There was an interesting review of the HIPAA complaints that were related to clinical research between 2003 and 2007. Of the 32,487 privacy complaints to the Department of Health and Human Services during this period, guess how many were related to clinical research? A whopping 17! Intriguingly, the author also extrapolates that, if obtaining a HIPAA consent takes 5 minutes, and a research site’s time is postulated as $60/hour, this translates to at least $10 million dollars per year spent just to obtain this cumbersome, and often misunderstood, authorization.
A report from the prestigious Institute of Medicine, Beyond the HIPAA Privacy Rule: Enhancing Privacy, Improving Health Through Research, further expounds on HIPAA’s unintended interference with research and gives several recommendations, concluding that the Common Rule’s (Federal policy, codified in the Code of Federal Regulations 45 CFR part 46) human research protections be applied to interventional clinical research and that there be new federal oversight of the information-based research.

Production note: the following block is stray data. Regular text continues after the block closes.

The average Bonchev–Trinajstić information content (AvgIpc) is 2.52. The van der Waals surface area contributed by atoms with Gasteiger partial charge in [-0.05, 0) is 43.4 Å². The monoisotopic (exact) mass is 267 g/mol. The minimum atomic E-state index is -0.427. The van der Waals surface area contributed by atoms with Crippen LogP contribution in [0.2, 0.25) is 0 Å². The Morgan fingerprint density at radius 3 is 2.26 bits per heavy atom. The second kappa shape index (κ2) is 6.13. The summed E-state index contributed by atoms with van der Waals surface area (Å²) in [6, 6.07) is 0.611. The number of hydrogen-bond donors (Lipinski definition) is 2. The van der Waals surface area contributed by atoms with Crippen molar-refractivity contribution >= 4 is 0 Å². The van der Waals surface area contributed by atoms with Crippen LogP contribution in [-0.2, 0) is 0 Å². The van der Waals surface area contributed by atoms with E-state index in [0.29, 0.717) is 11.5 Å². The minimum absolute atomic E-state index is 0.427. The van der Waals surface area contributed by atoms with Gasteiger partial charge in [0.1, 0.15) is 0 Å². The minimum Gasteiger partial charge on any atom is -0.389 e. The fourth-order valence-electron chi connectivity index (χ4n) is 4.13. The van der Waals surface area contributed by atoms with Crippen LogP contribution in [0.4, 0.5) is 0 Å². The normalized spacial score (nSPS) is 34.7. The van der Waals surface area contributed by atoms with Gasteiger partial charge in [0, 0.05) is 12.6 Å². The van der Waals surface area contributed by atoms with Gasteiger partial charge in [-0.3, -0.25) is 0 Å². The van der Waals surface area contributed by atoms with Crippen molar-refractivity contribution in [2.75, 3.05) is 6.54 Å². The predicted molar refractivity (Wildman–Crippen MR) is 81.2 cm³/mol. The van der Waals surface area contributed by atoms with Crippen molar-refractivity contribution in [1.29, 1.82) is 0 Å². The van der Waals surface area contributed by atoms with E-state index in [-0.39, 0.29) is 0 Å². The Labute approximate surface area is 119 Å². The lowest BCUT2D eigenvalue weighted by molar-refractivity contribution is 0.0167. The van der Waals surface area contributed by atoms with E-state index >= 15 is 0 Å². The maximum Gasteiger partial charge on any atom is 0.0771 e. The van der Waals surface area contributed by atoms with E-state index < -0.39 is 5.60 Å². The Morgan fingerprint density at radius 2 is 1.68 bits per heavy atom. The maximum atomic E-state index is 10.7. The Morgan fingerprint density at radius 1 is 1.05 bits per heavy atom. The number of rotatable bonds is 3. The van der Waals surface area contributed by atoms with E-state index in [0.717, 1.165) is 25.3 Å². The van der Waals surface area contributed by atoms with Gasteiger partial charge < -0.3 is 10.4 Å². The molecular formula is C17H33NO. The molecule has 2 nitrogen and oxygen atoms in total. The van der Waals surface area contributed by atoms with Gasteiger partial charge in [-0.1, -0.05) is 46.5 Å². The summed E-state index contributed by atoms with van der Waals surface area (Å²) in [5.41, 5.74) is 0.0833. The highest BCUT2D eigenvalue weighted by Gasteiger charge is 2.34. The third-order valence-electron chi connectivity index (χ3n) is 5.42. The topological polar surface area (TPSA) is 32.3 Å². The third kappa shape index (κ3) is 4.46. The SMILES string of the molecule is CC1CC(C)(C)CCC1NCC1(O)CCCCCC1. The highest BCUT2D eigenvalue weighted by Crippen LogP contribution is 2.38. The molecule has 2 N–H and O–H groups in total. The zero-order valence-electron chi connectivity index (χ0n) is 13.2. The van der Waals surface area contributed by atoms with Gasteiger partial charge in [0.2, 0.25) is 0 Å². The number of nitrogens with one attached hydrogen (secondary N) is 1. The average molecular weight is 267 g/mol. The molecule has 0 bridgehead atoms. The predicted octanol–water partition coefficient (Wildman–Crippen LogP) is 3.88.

Problems with PACeR
Access to all this patient data would be extraordinarily helpful to companies to enable them to identify sites for research and even specific patients to target. The initial trial of this model begins this month in 13 hospital systems in New York, working in collaboration with PACeR.
Now since this identifying data can’t legally be shared with drug companies, PACeR has come up with a nifty work around, similar to that at the University of South Carolina, but on a much larger scale. PACeR will pay hospitals to be an intermediary. For between $50,000 and $200,000 per query, hospitals will search their database of medical records to identify patients who fit a particular protocol and give the company information about who the patient’s doctor is—without the specific PHI. The physician would then contact their patient and get consent to release any PHI.